Police found five packages of cocaine and thousands of dollars in cash in the office of Guatemala's top anti-drug cop, shortly after he was arrested in Virginia on charges of conspiring to ship cocaine into the United States. The shocking arrests of Adan Castillo and two of his deputies by U.S. officials prompted Guatemalan President Oscar Berger on Wednesday to pledge to renew anti-trafficking programs in this Central American nation that is a key transit point for drugs heading north.
The arrest "is a strong blow to the infiltration of organized crime in the structures of the Guatemalan government," Interior Minister Carlos Vielman said.
Hours after U.S. agents seized Castillo and deputies Jorge Aguilar Garcia and Rubilio Palacios Tuesday on charges of conspiring to ship cocaine to the United States, police searched Castillo's offices in Guatemala City and found the drugs and US$22,000 (Ђ18,840) in cash. While the weight of the cocaine had still to be determined, the haul was likely to increase: 14 other packages of white powder found in the office were still being tested to see if they contained less-pure cocaine.
"If these drugs were the product of a (police) seizure, they should have been in the (evidence) warehouse," not in Castillo's private offices, Vielman said.
Two large bags of marijuana were also found in the locker of one Castillo's agents.
Berger said "there is evidence that these SAIA people were aiding drug trafficking," referring to the country's anti-drug agency. He pledged to renew anti-trafficking programs, saying he would ask the country's legislature to approve a three-year extension in a joint anti-drug program with the United States known as the Maya-Jaguar program.
The plan allows the United States to send soldiers and military advisers to this country a few days out of every year for training of Guatemalan police and soldiers.
Washington has long run such training programs in Mexico and Central American as part of the regional "Open Skies" anti-drug program. The trio of Guatemalan officials were charged in a three-count indictment issued by a federal grand jury in Washington for conspiring to smuggle drugs into the United States.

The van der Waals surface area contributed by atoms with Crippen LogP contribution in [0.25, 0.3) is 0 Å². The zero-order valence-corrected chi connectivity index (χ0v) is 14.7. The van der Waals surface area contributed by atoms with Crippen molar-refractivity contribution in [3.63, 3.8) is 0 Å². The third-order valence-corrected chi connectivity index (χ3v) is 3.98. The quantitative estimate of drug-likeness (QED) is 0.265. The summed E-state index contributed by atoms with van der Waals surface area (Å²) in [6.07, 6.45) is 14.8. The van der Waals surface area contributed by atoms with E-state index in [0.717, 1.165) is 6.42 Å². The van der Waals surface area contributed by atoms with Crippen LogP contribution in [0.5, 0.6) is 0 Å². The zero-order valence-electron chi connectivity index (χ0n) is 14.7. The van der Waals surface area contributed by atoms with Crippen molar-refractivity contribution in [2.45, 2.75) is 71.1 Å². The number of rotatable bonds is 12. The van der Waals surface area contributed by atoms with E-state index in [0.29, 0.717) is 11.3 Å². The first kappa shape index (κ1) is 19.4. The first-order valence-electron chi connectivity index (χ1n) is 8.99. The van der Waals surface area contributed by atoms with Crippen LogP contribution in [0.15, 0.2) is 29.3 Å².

The three were lured to the United States for what they thought was training on fighting drug traffickers. In reality, the U.S. Drug Enforcement Administration had been investigating the men for four months with the help of the Guatemalan government. "More than corrupting the public trust, these Guatemalan police officials have been Trojan horses for the very addiction and devastation that they were entrusted to prevent," DEA Administrator Karen Tandy said in Washington.
Authorities acted now because they grew concerned Castillo could compromise ongoing investigations, a U.S. official said. The official was not authorized to discuss details of the case not contained in the indictment and spoke on condition of anonymity.
Castillo, Garcia and Palacios pleaded innocent to the charges in federal court Wednesday and are being held without bail.
In a recent interview with The Associated Press, Castillo said he was ready to quit after just six months in his post because he was frustrated with a losing battle against drug smugglers. He said traffickers were aided by corrupt officials at all levels of the government, reports the AP. I.L.
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